CalNonprofits Articles

Nearly half of American women report being sexually harassed in the workplace

Frequent headlines about sexual harassment give all of us a chance to reflect on the issue in our own lives and the nonprofits where we work and volunteer. Staff, clients, volunteers, and board members can all be impacted by this issue.

It's also worth noting a number of nonprofits focus on harassment directly, whether it's through providing services to people who have been impacted, education, or through advocacy for stronger laws to prevent it. This article provides an overview of how nonprofits should respond to the problem of harassment and highlights some of the ways the California legislature is addressing this issue.


Responding to Harassment

Nonprofits have a responsibility to:


1. Protect their clients and constituents
Ensuring that staff and volunteers do not harass or bully clients, patrons or constituents 
Standing up for constituents who have been harassed

2. Protect employees

Protecting staff and volunteers from harassment by staff in positions of authority
Protecting staff and volunteers from harassment by people outside the organization, such as donors

3. Protect the organization

Protecting the nonprofit from lawsuits related to sexual harassment

California Law Basics

First, what is California law about sexual harassment? “Sexual harassment is unwanted sexual advances, or visual, verbal or physical conduct of a sexual nature,” according to the California Department of Fair Employment and Housing. Examples include offering employment in exchange for sexual favors, inappropriate physical conduct, and verbal abuse of a sexual nature. There’s a good fact sheet here.

Training: employers — including nonprofits — with 50 or more employees are required to train new supervisors on sexual harassment prevention and train all supervisors every two years. Although the training requirement can be satisfied by having employees take online courses, many nonprofits have found that in order to be effective, training needs to be part of a program that includes discussion, concrete guidelines and suggestions, and attention to organizational climate. The goal is for all employees to know what sort of behavior is unacceptable and how to respond should an issue arise.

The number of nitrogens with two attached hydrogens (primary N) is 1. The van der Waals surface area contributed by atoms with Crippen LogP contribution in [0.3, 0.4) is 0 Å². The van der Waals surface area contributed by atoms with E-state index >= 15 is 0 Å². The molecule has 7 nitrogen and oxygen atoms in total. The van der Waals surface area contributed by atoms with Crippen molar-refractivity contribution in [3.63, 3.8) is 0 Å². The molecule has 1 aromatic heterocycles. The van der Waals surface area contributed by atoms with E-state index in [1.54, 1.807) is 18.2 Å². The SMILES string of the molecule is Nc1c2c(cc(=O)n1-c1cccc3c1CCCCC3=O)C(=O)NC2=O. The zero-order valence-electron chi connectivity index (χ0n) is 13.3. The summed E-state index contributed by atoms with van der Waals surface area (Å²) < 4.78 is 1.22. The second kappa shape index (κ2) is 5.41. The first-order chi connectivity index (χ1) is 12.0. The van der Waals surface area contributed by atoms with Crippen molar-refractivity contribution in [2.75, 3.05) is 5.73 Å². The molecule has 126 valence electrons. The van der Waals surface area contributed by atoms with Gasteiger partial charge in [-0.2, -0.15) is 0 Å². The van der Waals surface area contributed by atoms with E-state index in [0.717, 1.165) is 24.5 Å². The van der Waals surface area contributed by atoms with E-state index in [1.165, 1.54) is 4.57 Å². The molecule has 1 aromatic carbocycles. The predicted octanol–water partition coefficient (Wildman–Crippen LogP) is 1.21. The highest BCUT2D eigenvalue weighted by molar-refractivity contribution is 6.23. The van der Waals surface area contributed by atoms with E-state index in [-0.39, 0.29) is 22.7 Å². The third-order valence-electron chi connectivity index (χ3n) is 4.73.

Sexual harassment and other forms of harassment and bullying Sexual harassment is about someone inappropriately using their power or authority over another for sexual or other reasons. And, sexual harassment doesn't happen in isolation. Bullying or harassment can also happen based on race or ethnicity, religion, disability/ability, and other characteristics. Nonprofits should look at relationships among staff, volunteers and clients/constituents where power is unequal, and consider what safeguards can be implemented to keep those relationships from being abused.

Empowering Victims and Bystanders

Although it’s important for people who feel sexually harassed to speak out, it’s often difficult for them to do so. Bystanders can also play a role. For instance, if a staff person makes a sexual joke towards a visitor in the lobby, a nearby staff person might say, “Hey! Cool it!” and later tell that person’s supervisor about the offensive behavior. If you observe inappropriate behavior, speak out to the perpetrator, but also turn to the victim and start to talk, perhaps steering her out of the room or just giving her someone else to talk to at the moment. There's some debate about the best way to respond, and often it's not to confront the abuser directly in public, but to instead engage the victim. The American Association of University Women has a helpful guide: "Colleague's Guide: What's My Role?"

California Legislature Responds

The California State Legislature has begun to respond to this problem. For example, State Senator Hannah-Beth Jackson introduced SB 224, which would update sexual harassment laws to include harassment by investors, elected officials, lobbyists, directors, or producers. In October, nearly 150 women who work at the Capitol signed a letter speaking out against sexual assault and harassment. In early December, the California State Assembly held a special hearing to find ways to better handle claims made by legislative staff and lobbyists of sexual misconduct and harassment. Senator Connie Leyva, one of the signers of the October letter, introduced SB 820 at the beginning of this year to ban secret sexual assault and harassment settlements.

Assemblymember Laura Friedman explained that men need to recognize how power dynamics can play into harassment: “A lot of these men, if you ask them, they would say, this is absolutely consensual, without realizing there is a power hierarchy that is absolutely unequal, and they should not participate in that.”

We expect more bills will be introduced as the legislative session gets into full swing.

Resources: If you are a CalNonprofits member, a valuable member benefit is free access to Mineral (formerly ThinkHR, including Think HR Live (live experts available to answer HR questions), a resource center with forms, tools, and compliance checklists, and ThinkHR Learn Pro’s library of training and compliance courses (including some just for nonprofits).  (If you need help logging into your ThinkHR account, please contact Karina Paredes-Arzola at Another resource is the Sexual Harassment FAQs from the CA Dept. of Fair Employment and Housing.  

(image credit: TIME'S UP).

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